Title of Oral/Poster Presentation

Wolf hunting activity and the changing landscape of fear for elk in northern Yellowstone.

Presenter Information

Michel KohlFollow
Dan MacNultyFollow

Class

Article

Department

Wildland Resources

Faculty Mentor

Dan MacNutty

Presentation Type

Oral Presentation

Abstract

Predator activity schedules are a fundamental ecological process; however prey response to these schedules is rarely examined. As a result, our understanding on how the interaction between spatial and temporal risk influences prey anti-predator response is limited, particularly in large-scale, natural systems. Across these spatio-temporal axes, predation risk is continuously changing, thus the sensitivity of anti-predator response should be related to the magnitude of predation risk. We used a novel analysis of fine-scale wolf (Canis lupus) hunting behavior and four variations in spatial predation risk to evaluate the influence of wolves on elk (Cervus elaphus) habitat selection in Yellowstone National Park. Contrary to popular belief, elk demonstrate weak, positive selection for high risk sites. Only when wolf hunting activity was high (~17% of the day) did elk avoid risky sites. Furthermore, elk demonstrated risk sensitivity in both space and time through nonlinear anti-predator responses, demonstrating the importance that spatio-temporal predation risk may have on anti-predator responses.

Start Date

4-9-2015 9:00 AM

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Apr 9th, 9:00 AM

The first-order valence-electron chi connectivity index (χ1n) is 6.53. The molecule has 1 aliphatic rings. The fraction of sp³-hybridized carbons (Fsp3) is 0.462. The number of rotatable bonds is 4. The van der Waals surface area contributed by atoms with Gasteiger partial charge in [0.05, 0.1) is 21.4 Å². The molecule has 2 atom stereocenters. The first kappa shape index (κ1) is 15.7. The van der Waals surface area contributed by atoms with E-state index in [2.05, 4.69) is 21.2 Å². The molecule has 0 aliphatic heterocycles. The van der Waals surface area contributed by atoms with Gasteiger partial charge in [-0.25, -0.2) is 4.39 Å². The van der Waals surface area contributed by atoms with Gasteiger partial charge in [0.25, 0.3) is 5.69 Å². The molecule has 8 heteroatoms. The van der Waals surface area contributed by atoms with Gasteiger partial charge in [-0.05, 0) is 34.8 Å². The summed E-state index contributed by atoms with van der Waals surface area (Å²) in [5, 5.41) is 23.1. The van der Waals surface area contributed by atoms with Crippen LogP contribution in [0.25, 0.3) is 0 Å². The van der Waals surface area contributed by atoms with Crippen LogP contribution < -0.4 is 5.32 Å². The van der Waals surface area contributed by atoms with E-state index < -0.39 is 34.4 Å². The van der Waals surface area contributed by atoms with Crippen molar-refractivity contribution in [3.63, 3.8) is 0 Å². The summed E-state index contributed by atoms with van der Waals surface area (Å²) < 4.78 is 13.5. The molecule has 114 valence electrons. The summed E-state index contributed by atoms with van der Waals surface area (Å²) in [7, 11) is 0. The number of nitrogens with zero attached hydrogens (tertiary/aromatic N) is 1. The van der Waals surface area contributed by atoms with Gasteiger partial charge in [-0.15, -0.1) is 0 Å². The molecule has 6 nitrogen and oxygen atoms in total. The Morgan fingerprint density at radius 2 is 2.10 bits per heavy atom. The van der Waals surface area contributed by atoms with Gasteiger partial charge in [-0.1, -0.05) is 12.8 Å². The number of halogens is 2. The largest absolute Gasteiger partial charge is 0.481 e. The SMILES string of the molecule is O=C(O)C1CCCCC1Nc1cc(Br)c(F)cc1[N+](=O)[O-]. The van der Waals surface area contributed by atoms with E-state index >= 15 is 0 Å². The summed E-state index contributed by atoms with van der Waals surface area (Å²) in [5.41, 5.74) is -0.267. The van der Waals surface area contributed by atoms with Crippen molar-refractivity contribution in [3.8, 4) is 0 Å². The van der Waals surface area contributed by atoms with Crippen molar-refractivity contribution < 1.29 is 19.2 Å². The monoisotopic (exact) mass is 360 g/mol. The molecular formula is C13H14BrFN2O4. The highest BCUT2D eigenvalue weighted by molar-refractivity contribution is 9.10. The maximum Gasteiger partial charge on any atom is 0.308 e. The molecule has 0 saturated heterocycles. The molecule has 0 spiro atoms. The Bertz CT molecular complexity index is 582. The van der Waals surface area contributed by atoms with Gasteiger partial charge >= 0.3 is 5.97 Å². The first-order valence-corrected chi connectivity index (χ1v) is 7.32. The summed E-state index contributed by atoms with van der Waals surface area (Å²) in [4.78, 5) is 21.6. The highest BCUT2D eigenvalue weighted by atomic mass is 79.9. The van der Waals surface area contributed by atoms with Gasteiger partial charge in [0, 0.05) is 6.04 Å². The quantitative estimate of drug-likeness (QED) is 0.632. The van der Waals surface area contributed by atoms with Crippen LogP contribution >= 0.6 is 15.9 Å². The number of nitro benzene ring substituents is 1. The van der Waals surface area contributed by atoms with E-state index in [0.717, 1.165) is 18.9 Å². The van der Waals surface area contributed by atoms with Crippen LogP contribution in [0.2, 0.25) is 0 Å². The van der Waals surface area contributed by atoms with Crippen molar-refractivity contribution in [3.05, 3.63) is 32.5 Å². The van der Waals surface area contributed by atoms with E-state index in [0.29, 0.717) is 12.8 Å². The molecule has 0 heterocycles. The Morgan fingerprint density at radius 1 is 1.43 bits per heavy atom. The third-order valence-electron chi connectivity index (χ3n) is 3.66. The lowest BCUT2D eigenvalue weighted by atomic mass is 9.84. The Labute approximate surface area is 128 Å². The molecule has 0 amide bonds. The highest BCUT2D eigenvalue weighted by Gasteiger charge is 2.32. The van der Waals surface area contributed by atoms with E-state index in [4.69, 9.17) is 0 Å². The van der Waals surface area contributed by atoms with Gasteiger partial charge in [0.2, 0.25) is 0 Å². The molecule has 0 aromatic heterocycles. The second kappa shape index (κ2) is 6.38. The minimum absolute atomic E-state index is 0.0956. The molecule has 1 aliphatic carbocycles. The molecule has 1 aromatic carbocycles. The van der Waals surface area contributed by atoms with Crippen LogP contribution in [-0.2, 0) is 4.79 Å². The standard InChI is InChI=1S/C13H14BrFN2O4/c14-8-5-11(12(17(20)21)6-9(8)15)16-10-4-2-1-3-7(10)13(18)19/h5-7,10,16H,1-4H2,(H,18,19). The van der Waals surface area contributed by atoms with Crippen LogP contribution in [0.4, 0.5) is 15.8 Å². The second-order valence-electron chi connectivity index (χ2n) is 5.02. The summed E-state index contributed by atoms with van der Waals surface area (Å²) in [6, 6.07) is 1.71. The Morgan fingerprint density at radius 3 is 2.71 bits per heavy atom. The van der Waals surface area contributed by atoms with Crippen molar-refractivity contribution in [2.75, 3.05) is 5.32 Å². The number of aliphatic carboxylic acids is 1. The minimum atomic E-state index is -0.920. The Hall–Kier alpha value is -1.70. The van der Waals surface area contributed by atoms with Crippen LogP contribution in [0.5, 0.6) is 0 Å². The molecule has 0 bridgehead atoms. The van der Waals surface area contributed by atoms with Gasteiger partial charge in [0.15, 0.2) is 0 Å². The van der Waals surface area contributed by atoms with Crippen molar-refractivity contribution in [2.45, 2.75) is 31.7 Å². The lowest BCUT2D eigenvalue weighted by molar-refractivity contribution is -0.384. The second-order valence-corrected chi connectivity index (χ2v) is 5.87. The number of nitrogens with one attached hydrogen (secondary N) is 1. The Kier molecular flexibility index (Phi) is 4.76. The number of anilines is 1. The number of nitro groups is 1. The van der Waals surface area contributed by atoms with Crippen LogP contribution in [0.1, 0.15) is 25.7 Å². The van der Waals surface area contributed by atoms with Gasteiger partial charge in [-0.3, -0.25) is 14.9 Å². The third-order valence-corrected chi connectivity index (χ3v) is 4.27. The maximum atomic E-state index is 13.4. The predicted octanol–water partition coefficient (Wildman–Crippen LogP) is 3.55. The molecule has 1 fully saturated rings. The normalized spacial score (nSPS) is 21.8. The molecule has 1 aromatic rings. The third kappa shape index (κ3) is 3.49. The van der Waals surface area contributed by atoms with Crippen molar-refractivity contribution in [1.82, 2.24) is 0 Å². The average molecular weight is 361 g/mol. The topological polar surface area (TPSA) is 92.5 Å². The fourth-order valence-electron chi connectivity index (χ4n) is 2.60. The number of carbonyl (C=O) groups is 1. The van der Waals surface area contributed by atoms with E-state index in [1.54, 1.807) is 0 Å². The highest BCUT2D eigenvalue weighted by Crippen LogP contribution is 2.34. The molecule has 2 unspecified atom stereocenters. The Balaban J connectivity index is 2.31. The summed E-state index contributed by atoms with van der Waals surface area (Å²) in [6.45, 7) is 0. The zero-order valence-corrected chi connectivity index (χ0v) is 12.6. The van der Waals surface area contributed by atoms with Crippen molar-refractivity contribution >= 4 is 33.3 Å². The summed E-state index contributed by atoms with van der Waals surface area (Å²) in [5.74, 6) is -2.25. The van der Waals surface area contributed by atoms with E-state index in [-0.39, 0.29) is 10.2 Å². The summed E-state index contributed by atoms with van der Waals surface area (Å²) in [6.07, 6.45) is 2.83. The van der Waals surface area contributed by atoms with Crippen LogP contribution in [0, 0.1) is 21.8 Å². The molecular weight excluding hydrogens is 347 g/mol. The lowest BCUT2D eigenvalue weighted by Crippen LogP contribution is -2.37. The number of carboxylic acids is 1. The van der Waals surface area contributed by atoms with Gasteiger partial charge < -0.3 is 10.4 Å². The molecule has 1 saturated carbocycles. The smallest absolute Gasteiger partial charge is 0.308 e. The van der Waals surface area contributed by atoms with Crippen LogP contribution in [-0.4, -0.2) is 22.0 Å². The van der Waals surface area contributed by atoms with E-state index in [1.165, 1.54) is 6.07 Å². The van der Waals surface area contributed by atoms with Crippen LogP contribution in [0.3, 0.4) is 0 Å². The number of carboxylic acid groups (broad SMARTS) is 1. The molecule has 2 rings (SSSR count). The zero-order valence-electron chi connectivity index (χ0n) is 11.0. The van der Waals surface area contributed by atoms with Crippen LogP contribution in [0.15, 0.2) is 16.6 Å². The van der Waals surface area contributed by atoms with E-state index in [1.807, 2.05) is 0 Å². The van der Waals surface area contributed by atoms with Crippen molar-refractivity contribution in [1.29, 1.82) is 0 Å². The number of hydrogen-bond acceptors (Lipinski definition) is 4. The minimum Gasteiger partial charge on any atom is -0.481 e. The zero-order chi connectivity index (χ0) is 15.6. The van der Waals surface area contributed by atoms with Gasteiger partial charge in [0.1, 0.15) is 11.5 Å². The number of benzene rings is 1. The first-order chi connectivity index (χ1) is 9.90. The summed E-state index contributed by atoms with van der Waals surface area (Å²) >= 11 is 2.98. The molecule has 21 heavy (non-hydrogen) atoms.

Wolf hunting activity and the changing landscape of fear for elk in northern Yellowstone.

Predator activity schedules are a fundamental ecological process; however prey response to these schedules is rarely examined. As a result, our understanding on how the interaction between spatial and temporal risk influences prey anti-predator response is limited, particularly in large-scale, natural systems. Across these spatio-temporal axes, predation risk is continuously changing, thus the sensitivity of anti-predator response should be related to the magnitude of predation risk. We used a novel analysis of fine-scale wolf (Canis lupus) hunting behavior and four variations in spatial predation risk to evaluate the influence of wolves on elk (Cervus elaphus) habitat selection in Yellowstone National Park. Contrary to popular belief, elk demonstrate weak, positive selection for high risk sites. Only when wolf hunting activity was high (~17% of the day) did elk avoid risky sites. Furthermore, elk demonstrated risk sensitivity in both space and time through nonlinear anti-predator responses, demonstrating the importance that spatio-temporal predation risk may have on anti-predator responses.